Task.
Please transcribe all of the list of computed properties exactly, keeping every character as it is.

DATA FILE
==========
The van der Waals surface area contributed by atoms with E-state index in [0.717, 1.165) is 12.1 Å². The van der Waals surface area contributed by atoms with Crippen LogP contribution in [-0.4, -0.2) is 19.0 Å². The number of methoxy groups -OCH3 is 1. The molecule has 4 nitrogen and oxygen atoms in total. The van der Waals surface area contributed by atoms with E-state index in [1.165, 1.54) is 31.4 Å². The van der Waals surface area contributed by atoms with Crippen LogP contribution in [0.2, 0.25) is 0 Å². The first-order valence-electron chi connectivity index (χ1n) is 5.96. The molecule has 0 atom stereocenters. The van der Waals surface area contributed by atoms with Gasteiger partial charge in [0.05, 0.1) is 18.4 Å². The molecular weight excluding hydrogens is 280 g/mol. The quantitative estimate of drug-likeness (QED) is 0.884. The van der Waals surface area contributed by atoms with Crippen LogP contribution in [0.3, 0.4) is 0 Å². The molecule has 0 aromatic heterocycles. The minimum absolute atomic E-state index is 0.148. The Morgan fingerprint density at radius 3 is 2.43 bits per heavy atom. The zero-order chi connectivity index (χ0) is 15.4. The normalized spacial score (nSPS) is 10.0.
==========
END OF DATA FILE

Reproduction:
The van der Waals surface area contributed by atoms with E-state index in [0.717, 1.165) is 12.1 Å². The van der Waals surface area contributed by atoms with Crippen LogP contribution in [-0.4, -0.2) is 19.0 Å². The number of methoxy groups -OCH3 is 1. The molecule has 4 nitrogen and oxygen atoms in total. The van der Waals surface area contributed by atoms with E-state index in [1.165, 1.54) is 31.4 Å². The van der Waals surface area contributed by atoms with Crippen LogP contribution in [0.2, 0.25) is 0 Å². The first-order valence-electron chi connectivity index (χ1n) is 5.96. The molecule has 0 atom stereocenters. The van der Waals surface area contributed by atoms with Gasteiger partial charge in [0.05, 0.1) is 18.4 Å². The molecular weight excluding hydrogens is 280 g/mol. The quantitative estimate of drug-likeness (QED) is 0.884. The van der Waals surface area contributed by atoms with Crippen LogP contribution in [0.3, 0.4) is 0 Å². The molecule has 0 aromatic heterocycles. The minimum absolute atomic E-state index is 0.148. The Morgan fingerprint density at radius 3 is 2.43 bits per heavy atom. The zero-order chi connectivity index (χ0) is 15.4. The normalized spacial score (nSPS) is 10.0.